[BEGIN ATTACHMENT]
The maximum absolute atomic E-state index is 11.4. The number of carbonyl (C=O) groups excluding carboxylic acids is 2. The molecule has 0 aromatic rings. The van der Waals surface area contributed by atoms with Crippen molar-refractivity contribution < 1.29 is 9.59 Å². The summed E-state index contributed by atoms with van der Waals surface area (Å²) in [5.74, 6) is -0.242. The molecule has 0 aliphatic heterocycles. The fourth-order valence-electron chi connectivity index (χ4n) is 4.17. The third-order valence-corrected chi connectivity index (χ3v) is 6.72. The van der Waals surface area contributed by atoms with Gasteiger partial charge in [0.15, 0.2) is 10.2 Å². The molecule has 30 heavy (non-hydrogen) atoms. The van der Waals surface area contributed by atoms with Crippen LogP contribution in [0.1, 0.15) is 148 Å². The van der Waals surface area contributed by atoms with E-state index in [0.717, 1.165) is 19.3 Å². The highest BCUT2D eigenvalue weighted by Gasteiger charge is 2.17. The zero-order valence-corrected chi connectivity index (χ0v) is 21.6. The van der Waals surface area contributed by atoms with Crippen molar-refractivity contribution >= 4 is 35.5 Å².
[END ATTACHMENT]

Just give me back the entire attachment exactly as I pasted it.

The maximum absolute atomic E-state index is 11.4. The number of carbonyl (C=O) groups excluding carboxylic acids is 2. The molecule has 0 aromatic rings. The van der Waals surface area contributed by atoms with Crippen molar-refractivity contribution < 1.29 is 9.59 Å². The summed E-state index contributed by atoms with van der Waals surface area (Å²) in [5.74, 6) is -0.242. The molecule has 0 aliphatic heterocycles. The fourth-order valence-electron chi connectivity index (χ4n) is 4.17. The third-order valence-corrected chi connectivity index (χ3v) is 6.72. The van der Waals surface area contributed by atoms with Gasteiger partial charge in [0.15, 0.2) is 10.2 Å². The molecule has 30 heavy (non-hydrogen) atoms. The van der Waals surface area contributed by atoms with Crippen LogP contribution in [0.1, 0.15) is 148 Å². The van der Waals surface area contributed by atoms with E-state index in [0.717, 1.165) is 19.3 Å². The highest BCUT2D eigenvalue weighted by Gasteiger charge is 2.17. The zero-order valence-corrected chi connectivity index (χ0v) is 21.6. The van der Waals surface area contributed by atoms with Crippen molar-refractivity contribution >= 4 is 35.5 Å².